Another critique I have is that how has this experience changed the person? The only thing I can pick up is that they "broke" and then fixed themselves again. I'm sure such an experience would leave some kind of metaphorical scar on them, some painful memories that they want to push behind. I am a firm believer in character arcs--even if it isn't a story. I am a fan of seeing how people change over events, and I find it rather lacking here.

So overall, the language and the metaphor was beautiful--but I wish I could sense more of some change in the person. Not just how they picked up, but how such an experience changed them.

I hope this helped. PM me if you want to discuss.


Thanks! :)

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53 Reviews

Points: 273
Reviews: 53

Tue May 30, 2017 6:58 pm
jamgalloway wrote a review...

Hi there, I thought this was pretty good, albeit a little confusing--at least for me. I'm assuming this is the perspective of someone who's gone through some kind of heartbreak. And if this is the entire thing, I think it's good, but that it should be longer. There are only four paragraphs here to explain the entirety of this man's/woman's grief, plus his or her beginning of healing. So that's my first suggestion, and my second is to go through and edit and reword a few things. There are some grammar mistakes that I'll point out, although it's nothing extreme. And some of these may be more of my opinion on which way they should go, but that's what a review is anyway so it's up to you on what to change and keep the same.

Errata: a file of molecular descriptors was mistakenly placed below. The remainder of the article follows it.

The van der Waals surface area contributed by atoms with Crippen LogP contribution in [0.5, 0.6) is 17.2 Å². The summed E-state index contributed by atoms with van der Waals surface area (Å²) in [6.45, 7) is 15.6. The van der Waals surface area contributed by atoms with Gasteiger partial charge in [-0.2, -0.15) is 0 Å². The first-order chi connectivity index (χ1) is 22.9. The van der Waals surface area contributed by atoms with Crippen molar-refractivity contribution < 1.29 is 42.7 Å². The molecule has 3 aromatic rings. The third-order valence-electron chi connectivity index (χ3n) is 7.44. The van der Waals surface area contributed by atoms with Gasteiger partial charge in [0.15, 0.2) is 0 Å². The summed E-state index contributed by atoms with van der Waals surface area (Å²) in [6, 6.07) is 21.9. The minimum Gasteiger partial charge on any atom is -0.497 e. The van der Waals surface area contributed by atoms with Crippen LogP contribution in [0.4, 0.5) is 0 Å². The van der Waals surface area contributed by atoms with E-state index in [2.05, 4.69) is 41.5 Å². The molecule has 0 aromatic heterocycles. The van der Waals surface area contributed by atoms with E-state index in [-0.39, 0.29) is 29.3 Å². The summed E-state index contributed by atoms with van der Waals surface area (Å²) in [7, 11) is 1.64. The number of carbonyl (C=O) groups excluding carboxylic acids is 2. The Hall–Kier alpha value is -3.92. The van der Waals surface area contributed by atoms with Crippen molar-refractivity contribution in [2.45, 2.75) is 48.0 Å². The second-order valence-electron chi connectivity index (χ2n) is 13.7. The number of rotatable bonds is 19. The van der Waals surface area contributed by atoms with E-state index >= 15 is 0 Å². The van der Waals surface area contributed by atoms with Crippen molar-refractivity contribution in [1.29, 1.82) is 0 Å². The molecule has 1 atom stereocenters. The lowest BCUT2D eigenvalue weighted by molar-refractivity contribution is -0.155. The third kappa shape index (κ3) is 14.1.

My suggestions(Also, if I put single quotations around something like 'this,' what I mean is to italicize it since that's not an option for me, lol.)

At the end of the first paragraph, this is how I would personally rewrite it--

"I ask myself, 'When did it all go wrong?' I ask myself if it was ever right to begin with. Was I asleep when you put that bomb there? Or, perhaps, was I awake the entire time? Was I there awake with you, without sedation, without intoxication, without anesthesia? Was I the one who handed you the scalpel?"

And this is how I would change the last paragraph as well--

"When I eventually go to collect myself, the first part of my anatomy I reach for is the corneas. My sight. I want to know where I am. I want to see the destruction and the debris. I want to see just how big the hole I fell into is. As for the next, I'll retrieve my backbone and my gut. My kidneys and liver will find me shortly after and will begin filtering through all of the urea: all of the fat, the excess, the poison. I have hands now, the ability to reconstruct what is broken. So I grab for my face--my identity. I sew the chambers of my heart back together to get the blood pumping once again. The last thing I go for is the lungs, because when you haven't done something on your own in a long time, it's a frightening thing to try it alone. But I grab them anyway, so I can breathe again."

Of course, these are my personal changes so you do you, obviously. If you like it the way it is, keep it. If you like my version of it better, change it. I think this little article thing you have here has potential, it just needs a bit more length, and a bit more editing to curve out the edges. I hope this helped some, lol, but if you have any questions about your writing or something I said just ask. And If this didn't help you, well, sorry for being such a crappy reviewer. Good job and good luck!

Making the simple complicated is commonplace; making the complicated simple, awesomely simple, that's creativity.
— Charles Mingus